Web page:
Prayer beads, or mala beads, usually have 108 beads and are used both in Hinduism and Buddhism for counting mantras, chants or prayers.
In Buddhism, a japa mala or mala is an eastern rosary with 108 beads. The mala is used both in Hinduism and Buddhism for counting mantras, chants or prayers. Buddhist rosaries were likely adapted from Hinduism.
Malas are used especially in esoteric Japanese and Tibetan Buddhism, in which they are worn by priests and devotees alike. Rosaries are also the attributes of certain deities, most notably Avalokiteshvara, the bodhisattva of compassion.
Buddhist rosaries are made from a variety of materials, most commonly wood. Preferred woods are sandalwood or sacred wood from the bodhi tree.
More expensive rosaries are made of precious and semi-precious stones, including pearls, rubies, crystal, amber, coral, or jade, or precious metals such as gold. They can also be made of seeds, animal bone (most commonly yak), and sometime even human bone (see skull cups).
The string that holds the beads together is usually made of silk, but is sometimes made of human hair. In Buddhist Tantra or Vajrayana, materials and colors of the beads can relate to a specific practice.
Number of Beads
Traditionally, Buddhist have 108 beads, representing the 108 human passions that Avalokiteshvara assumed when telling the beads. This number also ensures the worshipper repeats the sacred mantra at least 100 times, the extra beads allowing for any omissions made through absentmindness in counting or for the loss or breakage of beads. Malas of 111 beads are also common, and derive from this same idea.
A lesser number of beads is also seen in various forms of Mahayana Buddhism, usually a number divisible by three. In Pure Land Buddhism, for instance, 27 beads rosaries are common. Many Chinese rosaries have only 18 beads; one for each of the 18 lohans.
Before being knotted, the string is passed through a large central bead and two smaller beads. These three additional beads keep the rest in place and indicate the completion of a cycle of mantras. They also symbolize the Three Jewels of Buddhism: the Buddha, the dharma, and the sangha. The hidden string that passed through all the beads symbolizes the penetrating power of the Buddhas.
Functions and Uses of Buddhist Prayer Beads
Mantras are often repeated hundreds or even thousands of times. The basic function of the mala is to allow one to think about the meaning of the mantra as it is chanted without having to also concentrate on counting the repetitions. Each time the mantra is repeated, the fingers move to the next bead.
Prayer beads are generally worn as bracelets, usually by followers of the Japanese and Tibetan esoteric schools of Buddhism. But priests often carry longer strings of beads as necklaces. Many paintings of important Buddhist priests or patriarches show them seated on a platform wearing robes and handling rosaries.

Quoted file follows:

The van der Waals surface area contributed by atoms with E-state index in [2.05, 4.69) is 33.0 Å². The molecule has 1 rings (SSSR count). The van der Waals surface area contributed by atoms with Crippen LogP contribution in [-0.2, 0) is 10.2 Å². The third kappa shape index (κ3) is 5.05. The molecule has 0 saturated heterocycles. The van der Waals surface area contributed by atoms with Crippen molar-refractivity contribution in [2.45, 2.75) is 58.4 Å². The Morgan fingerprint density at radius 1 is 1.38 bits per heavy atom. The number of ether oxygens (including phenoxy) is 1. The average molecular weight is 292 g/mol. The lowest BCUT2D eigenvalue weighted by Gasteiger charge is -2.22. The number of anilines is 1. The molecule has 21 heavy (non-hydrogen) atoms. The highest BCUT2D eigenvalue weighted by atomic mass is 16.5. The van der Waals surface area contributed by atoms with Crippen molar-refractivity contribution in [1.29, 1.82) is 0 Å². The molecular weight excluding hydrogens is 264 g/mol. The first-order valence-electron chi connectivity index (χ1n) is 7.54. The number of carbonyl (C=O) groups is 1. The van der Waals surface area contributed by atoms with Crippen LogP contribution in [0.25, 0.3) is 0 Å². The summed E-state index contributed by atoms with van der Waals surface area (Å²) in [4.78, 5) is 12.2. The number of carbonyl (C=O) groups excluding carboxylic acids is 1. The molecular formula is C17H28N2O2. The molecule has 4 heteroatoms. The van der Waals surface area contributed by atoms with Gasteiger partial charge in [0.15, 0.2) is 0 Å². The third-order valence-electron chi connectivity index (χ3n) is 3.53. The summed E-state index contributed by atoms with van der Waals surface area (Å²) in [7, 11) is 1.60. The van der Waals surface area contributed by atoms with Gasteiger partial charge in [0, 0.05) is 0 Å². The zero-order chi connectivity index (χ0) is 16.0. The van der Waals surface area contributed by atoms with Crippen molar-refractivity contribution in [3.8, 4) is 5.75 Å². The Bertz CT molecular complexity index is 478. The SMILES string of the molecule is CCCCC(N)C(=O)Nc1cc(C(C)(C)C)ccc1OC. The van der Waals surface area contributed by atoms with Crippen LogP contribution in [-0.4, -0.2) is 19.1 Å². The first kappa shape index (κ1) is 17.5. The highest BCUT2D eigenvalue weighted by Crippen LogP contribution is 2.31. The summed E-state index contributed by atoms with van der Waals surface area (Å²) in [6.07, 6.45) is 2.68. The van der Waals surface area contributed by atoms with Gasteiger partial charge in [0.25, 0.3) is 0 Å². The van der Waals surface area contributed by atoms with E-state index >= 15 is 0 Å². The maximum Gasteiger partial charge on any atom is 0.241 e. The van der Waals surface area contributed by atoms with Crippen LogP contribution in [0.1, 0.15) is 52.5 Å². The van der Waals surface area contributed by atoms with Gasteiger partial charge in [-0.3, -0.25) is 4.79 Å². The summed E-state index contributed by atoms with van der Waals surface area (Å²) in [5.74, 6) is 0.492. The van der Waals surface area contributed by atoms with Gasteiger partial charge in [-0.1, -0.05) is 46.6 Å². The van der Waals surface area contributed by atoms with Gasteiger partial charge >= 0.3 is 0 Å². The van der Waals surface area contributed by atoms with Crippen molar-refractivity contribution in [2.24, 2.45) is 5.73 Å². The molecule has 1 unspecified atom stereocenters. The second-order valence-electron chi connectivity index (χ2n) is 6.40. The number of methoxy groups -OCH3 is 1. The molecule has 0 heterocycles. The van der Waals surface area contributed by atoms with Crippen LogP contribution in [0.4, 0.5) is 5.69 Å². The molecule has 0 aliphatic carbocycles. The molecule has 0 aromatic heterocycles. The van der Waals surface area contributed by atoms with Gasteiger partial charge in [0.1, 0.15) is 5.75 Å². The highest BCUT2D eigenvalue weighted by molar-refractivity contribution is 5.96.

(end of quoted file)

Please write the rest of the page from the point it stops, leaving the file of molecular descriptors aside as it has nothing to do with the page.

According to Hindu tradition, the correct way to use a mala is with the right hand, with the thumb flicking one bead to the next, and with the mala draped over the middle finger. The index finger was considered rude, and so was also considered bad to use it with a mala.
Buddhism, however, taught that it was perfectly acceptable to use the mala in the left hand with any fingers. In Tibetan Buddhism, depending on the practice, there may be preferred ways of holding the mala (left or right hand, rolling the beads over the index or any of the other fingers, etc.).
Very large rosaries are sometimes used as rituals dedicated to particular deities. For example, a ritual is held each summer in Kyoto in which children sit in a circle and pass around a large rosary to invoke the protection of the bodhisattva Kshitigarbha, guardian of children in Japan.
Rosaries in Buddhist Art
As mentioned above, prayer beads are the attributes of certain Buddhist deities. Avalokiteshvara is often depicted holding a lotus, a water sprinkler, and a rosary of 108 beads, representing the bodhisattva's wish to help believers conquer the 108 passions and attain enlightenment.
The compassionate buddha Amitabha is also sometimes depicted holding a rosary. Wrathful deities are sometimes shown holding rosaries made of skulls.
Terms and Etymology
Mala is a Sanskrit word. In Chinese, the rosary is nianzhu; in Japanese, nenju; in Vietnamese, tranghat. The most common English translations are "rosary" or "prayer beads."
The English word "rosary" may have come from the Sanskrit japa mala. When Roman explorers came into India and encountered the mala, they heard jap mala, and jap for the Romans meant "rose." Thus when the mala was carried back to the Roman Empire as rosarium, and into English as "rosary."
- - Meher McArthur, Reading Buddhist Art: An Illustrated Guide to Buddhist Signs and Symbols (Thames & Hudson, 2004), 149.
- "Mala." Wikipedia, 2005. <http://en.wikipedia.org/wiki/Mala>